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Mount Gay Round Barbados Race record breakers Thrilling conditions for Caribbean classic

Mount Gay Round Barbados Race record breakers
Thrilling conditions for Caribbean classic

Bridgetown, Barbados (21 January, 2018): Squally winds reaching 30kts from the north-east made for magical sleigh-ride, record-breaking conditions in the 82nd Mount Gay Round Barbados Race, writes Sue Pelling.

While the lively conditions in big seas proved too much for many of the 34 entries in the 60nm sprint around the Island of Barbados, for others it couldn’t have been more thrilling. In total seven records were broken – the largest ever number of records broken in the history of the event.

One of the biggest heroes of the day was undoubtedly Trevor Hunte, the local adrenalin junkie who, on his Starboard Phantom Batwing 377 raceboard windsurfer, smashed his own record set in 2016 by just over four minutes with a time of 5h 30m 46s.

As he arrived on the beach at Barbados Cruising Club to crowds of well wishers, an elated and exhausted Hunte confessed it was the most emotional and difficult sail of his life, and said he was just so happy to be back in one piece.

“You can’t train for a sail like that. North point was incredibly dangerous with swells of easily three metres. It was scary with wind squalls coming in at over 25kts, maybe more, under the clouds. It was an incredible and difficult challenge.”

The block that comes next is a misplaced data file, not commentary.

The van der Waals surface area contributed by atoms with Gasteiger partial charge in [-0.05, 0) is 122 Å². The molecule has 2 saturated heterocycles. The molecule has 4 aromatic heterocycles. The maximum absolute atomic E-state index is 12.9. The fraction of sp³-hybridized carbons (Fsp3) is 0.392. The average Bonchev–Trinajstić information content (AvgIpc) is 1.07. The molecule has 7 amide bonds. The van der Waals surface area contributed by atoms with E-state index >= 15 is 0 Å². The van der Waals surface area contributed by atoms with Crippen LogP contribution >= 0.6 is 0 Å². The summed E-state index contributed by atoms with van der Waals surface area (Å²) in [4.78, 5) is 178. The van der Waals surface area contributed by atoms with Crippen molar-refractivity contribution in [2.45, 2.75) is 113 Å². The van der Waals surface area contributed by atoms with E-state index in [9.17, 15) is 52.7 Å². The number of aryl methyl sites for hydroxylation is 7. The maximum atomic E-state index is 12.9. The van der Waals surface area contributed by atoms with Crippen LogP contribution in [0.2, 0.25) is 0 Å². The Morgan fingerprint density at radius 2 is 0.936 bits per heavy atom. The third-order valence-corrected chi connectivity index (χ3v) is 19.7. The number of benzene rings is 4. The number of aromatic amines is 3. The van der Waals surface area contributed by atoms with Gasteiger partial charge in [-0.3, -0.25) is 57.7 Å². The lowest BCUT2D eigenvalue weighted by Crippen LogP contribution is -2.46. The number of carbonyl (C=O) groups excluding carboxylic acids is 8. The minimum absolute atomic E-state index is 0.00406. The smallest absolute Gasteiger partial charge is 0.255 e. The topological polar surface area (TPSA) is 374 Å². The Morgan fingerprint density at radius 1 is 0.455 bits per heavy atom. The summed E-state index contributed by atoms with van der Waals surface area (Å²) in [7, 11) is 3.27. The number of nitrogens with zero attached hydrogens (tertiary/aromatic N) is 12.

Commenting in the most difficult part of the race, Hunte added: “At East Point the waves finally got me. They were huge and I got bombed off a couple of times and, as I fell I cut my toe in the metal mast-foot track. If that hadn’t happened I would have been her 10 minutes earlier.”

Arguably the most notable result of the day with a finish time of 4h, 13m, 37s was CQS, the 100ft multi-winged supermaxi from Australia skippered by Ludde Ingvall that not only broke the Absolute Monohull record but also established the 100ft and under record.

As she crossed the line this morning, it didn’t take long for her and her super-tuned crew to power up, weave their way through the fleet and prepare for the extreme conditions and big seas at North Point. Ingvall, a former round the world yachtsman, world champion and record holder, commenting after the race, said: “We are delighted because that is what we came here for. I felt we should have been a bit quicker but we are happy nevertheless. It was wild out there and we had 30+knts of wind on the nose going round the north-west/north-east point but the boat performed well recording 24-25kts of boat speed at times offwind. All in all a good day and lots of good team spirit.”